Implementing Hotel Security & Safety Programs

Hotel Security & Safety Planning Tips

A decade after the 2008 recession, the hospitality and hotel industry shows no signs of slowing it's rapid growth. Hotel bookings have risen approximately $69 billion over the last ten years, not including additional growth in airfare, travel, cruise attendance, and restaurants visits.

With this type of stellar industry growth, there comes a need for advanced hotel safety and security programs to maintain a level of normalcy. Travelers want no only themselves, but also their property to be safe whenever they venture away from home. From the biggest resorts to smaller chain establishments, its becoming an industry standard to require security systems and technology to report and react swiftly to property incidents.

Many of us are familiar with the 2017 Las Vegas tragedy, but violent encounters aren’t the only incidents that hotels need to protect themselves and their guests against. There are plenty of day-to-day "normal" crimes hotels need to account for, like petty theft, property damage & data breaches.

A combination of physical security software, video surveillance, and organization-wide security training are great starting off points for building a strong hotel security program. 

Security Officers

An on-site security team is far more likely to mitigate risk and report incidents as they happen rather than a security for hire service who only acts on-call.

Just like a multi-family or commercial property, hotels have different checkpoints they need to ensure are secured. These checkpoints may include service entrances, pools, gyms, spas, hotel stores, and back-of-house offices. Security officers should conduct checkpoint round tours regularly throughout the day to ensure each checkpoint is secure.

With so many people coming in and out of the hotel property any given day, roaming security officers are a highly important addition to typical guard tours. These officers are given specific sections of the hotel to observe & report any suspicious activity or individuals. Hotels should place roaming security officers in all of their high-capacity areas, ie: check-in lobby areas, pools, casinos, restaurants, and parking lots.

Plus, the appearance of a well-suited security team alone will assist in increase guests’ comfort level and reduction of potential threats.

Video Surveillance

Video surveillance systems are extremely important & effective in hotels & resorts because of one reason in particular: real-time or even live footage capturing. It is unrealistic that any security officer can be staffed at every potential incident-location at all times. Video surveillance accounts for this.

Additionally, video footage can be monitored remotely. Even some of the lower budget systems have the capability of seeing anything a manager would need from anywhere, at anytime, as long as they are connected to the internet. This type of real-time footage can help if an incident occurs and important security personnel aren’t on-site. They can remote in and start directing their security teams right away or pass off the footage to law enforcement in the case of an emergency.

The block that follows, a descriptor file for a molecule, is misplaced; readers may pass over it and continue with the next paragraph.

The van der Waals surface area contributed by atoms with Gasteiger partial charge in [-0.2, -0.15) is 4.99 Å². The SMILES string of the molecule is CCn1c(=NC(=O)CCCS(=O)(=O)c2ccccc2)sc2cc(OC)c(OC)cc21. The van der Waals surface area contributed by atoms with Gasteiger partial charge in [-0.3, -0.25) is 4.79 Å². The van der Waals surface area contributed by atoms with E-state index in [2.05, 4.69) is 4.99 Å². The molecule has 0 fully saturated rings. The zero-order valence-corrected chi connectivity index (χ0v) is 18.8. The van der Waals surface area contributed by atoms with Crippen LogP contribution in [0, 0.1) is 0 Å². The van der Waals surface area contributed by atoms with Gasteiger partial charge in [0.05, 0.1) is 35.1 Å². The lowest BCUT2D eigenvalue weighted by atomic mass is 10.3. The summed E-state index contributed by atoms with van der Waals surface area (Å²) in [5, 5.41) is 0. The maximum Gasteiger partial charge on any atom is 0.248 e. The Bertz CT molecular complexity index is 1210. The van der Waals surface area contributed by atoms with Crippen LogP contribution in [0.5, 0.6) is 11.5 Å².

Thankfully, the equipment needed to run video surveillance can be easily managed and maintained. The cameras can be easily placed wherever they are needed and can be adjusted at any time.

Organization-Wide Training

As previously mentioned, security officers can’t be at every potential incident-location at all times. While video surveillance will help to monitor the property, if something happens, it may take time for a security officer to arrive on scene.

Organization-wide training on basic security skills can help keep the staff safe and allow the security team to do their job more effectively. If an incident occurs but the only employee around to witness it is a non-security employee, that employee should be trained to debrief the security team so they can jump into action quickly.

Basic security training should include, but isn’t limited to: situational awareness, first aid/tourniquets, and verbal de-escaltion.

If a bodily injury occurs, employees should be able to provide basic first aid attention and be able to stop any bleeding, should someone sustain a bodily injury. Without immediate attention, it could be too late when security or medical professionals arrive.

And all customer facing employees should have some sort of basic verbal confrontation training, so as to not escalate a situation with an unruly guest or trespasser.

While these 3 hotel security planning tactics are a great starting point, a fully integrated security plan will take more insight into the needs of the property and the owner. So if you need more planning resources, check out additional suggestions here!

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Chris Anderson

Chris is the founder of Silvertrac Software and has been working in the security industry for more than 25 years. He enjoys working with clients daily to help them grow their businesses and really enjoy what they are doing. Chris currently lives and works in Seal Beach, CA.